White Teeth was a much more interesting read than I thought it would be. It was originally selected as one of the book group books for our AmeriCorps book group, but that sort of fell to the wayside a few months ago and I’d already purchased it.
As I was reading the book it constantly reminded me of little things in England, from mentioning my Uni (Leeds) to some of the towns and places I’d visited to foods and colloquialisms, and I think this made it much easier to read and more enjoyable than I thought it would be. Last year I attempted to read On Beauty, also by Zadie Smith, and couldn’t get through the first chapter.
Overall, the book itself was much easier to read and much more enjoyable than I first expected it to be. I attempted to read On Beauty, also by Zadie Smith, last year and couldn’t get past the first chapter. I believe a large portion of my enjoyment of this book were the title chapters, they clearly connected the title to the rest of the book, even if sometimes I kept wondering why the book was titled such.
As for the plot and the characters, I thought Alsana was brilliant and the Chalfens a great caricature of the upper-middle class academe. Archie and Samad got a bit tiring, but they did tie the entire story together, for obvious reasons. I’m not really sure about the Bowdens, but they were an interesting mirror to the Iqbals, so they also served their purpose. Sometimes I struggled with the jump between the times (three different distinct times) and forgot names as all of the characters are intertwined, but overall I thought it was well spaced and a unique way of formatting the book.
The ending on first thought was a bit of a let down, but having let it sink in, I will say I enjoyed the ending. It was a bit abrupt, but with the way the writing seemed more and more rushed (perhaps a nod to the various ‘end of the world’ streams moving through the novel), it definitely tied it together. One phrase on the final page tied it in to thoughts throughout the novel: ‘But surely to tell these tall tales and others like them would be to speed the myth, the wicked lie, that the past is always tense and the future, perfect.’
I guess you would call them themes, but what I found most fascinating about the novel were the ways she dealt with gender, religion, nationality, science, sexuality, generation and class. Her descriptions and even the dialogue of how those who were different from each other interacted was generally well written and flowed easily. Sometimes it was a bit over the top, as in you’d forget momentarily that Irie is a half-Jamaican half-teenage young woman and then the author would beat you over the head with it, but that didn’t seem to happen too much of the time.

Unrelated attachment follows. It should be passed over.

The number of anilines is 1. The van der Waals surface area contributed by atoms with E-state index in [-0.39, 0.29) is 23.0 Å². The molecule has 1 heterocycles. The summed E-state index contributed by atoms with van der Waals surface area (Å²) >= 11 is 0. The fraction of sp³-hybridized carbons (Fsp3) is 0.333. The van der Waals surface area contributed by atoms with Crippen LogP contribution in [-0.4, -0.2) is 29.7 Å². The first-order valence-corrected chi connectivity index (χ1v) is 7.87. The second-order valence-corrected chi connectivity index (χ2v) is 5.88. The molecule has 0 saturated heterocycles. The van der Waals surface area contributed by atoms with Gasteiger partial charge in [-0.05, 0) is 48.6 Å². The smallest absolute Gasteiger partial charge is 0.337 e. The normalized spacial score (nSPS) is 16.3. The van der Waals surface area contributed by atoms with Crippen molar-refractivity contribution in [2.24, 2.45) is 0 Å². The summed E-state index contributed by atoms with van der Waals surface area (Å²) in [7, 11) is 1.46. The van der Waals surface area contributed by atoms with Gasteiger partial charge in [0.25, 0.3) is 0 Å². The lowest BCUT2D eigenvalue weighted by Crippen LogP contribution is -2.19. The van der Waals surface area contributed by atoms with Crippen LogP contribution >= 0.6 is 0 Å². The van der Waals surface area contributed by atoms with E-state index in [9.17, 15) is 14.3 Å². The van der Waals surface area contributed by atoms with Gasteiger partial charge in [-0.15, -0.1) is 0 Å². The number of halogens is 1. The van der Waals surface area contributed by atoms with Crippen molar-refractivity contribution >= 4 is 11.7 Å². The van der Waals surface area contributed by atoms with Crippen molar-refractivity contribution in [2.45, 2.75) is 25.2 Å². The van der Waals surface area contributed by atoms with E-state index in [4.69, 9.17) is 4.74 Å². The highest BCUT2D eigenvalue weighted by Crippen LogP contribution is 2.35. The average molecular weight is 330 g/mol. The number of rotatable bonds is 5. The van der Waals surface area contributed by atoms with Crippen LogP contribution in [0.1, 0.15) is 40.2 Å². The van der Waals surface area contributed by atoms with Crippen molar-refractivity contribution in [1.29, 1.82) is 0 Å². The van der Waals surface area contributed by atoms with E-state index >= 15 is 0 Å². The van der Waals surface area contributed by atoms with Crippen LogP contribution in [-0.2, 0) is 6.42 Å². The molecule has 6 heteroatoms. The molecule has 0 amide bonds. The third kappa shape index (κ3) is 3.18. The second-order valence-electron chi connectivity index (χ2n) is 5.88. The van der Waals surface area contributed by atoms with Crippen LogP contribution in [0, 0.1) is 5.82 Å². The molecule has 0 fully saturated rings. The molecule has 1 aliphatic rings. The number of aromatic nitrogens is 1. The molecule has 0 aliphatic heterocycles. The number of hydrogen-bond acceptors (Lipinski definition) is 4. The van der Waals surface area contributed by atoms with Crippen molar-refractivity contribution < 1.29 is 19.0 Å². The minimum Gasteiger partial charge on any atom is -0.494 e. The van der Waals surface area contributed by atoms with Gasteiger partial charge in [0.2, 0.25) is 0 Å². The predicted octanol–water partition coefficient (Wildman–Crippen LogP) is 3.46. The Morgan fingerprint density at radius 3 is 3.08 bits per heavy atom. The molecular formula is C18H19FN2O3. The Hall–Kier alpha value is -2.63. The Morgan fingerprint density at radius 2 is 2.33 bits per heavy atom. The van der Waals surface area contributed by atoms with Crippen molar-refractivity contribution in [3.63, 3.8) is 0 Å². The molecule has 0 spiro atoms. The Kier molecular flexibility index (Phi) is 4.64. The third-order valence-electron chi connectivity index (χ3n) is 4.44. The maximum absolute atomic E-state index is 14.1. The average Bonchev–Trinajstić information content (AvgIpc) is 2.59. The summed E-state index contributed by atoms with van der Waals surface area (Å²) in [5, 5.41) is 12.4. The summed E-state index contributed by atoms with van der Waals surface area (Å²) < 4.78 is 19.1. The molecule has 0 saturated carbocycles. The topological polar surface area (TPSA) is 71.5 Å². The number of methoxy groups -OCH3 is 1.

Considering that this was Zadie Smith’s first novel and she started it while still an undergrad, I would say I was impressed. After doing some research on the author, some of the parallel’s with her own life seemed to point to how she was able to write so convincingly about aspects of the characters (the race, the nationality, the gender, generation, etc). Although this seems to be one of the biggest critiques of On Beauty (the lack of genuineness in the characters), I’m convinced to give it another try, especially as it’s set in my new city of Boston!
I debated including White Teeth as I’d started it before I settled on doing the 50 books, but as I hadn’t finished it and needed an incentive to read the last three chapters, I decided to count it as my first book.
Quotes from White Teeth
“John Donne said more than kisses, letters mingle souls and so they do; Irie was alarmed to find such a commingling as this, such a successful merging of two people from ink and paper despite the distance between them. No love letters could have been more ardent. No passion more fully returned right from the very start.” – 304
“‘No, Joyce, love’s not the fucking reason.’ Irie was standing on the Chalfen doorstep, watching her own substantial breath in the freezing night air. ‘It’s a four-letter word that sells life insurance and hair conditioner.’” – 378
“We are so convinced of the goodness of ourselves, and the goodness of our love, we cannot bear to believe that there might be something more worthy of love than us, more worthy of worship. Greetings cards routinely tell us everybody deserves love. No. Everybody deserves clean water. Not everybody deserves love all the time.” – 382
“It was the same now. Always the fear of consequences. Always this terrible inertia.” – 412
“If Star Wars–secretly Ryan’s favorite film–The Good! The Evil! The Force! So simple. So true–is truly the sum of all archaic myths and the purest allegory of life (as Ryan believed it was), then faith, unadulterated, ignorant faith, is the biggest fuck-fuck off lightsaber in the universe.” – 422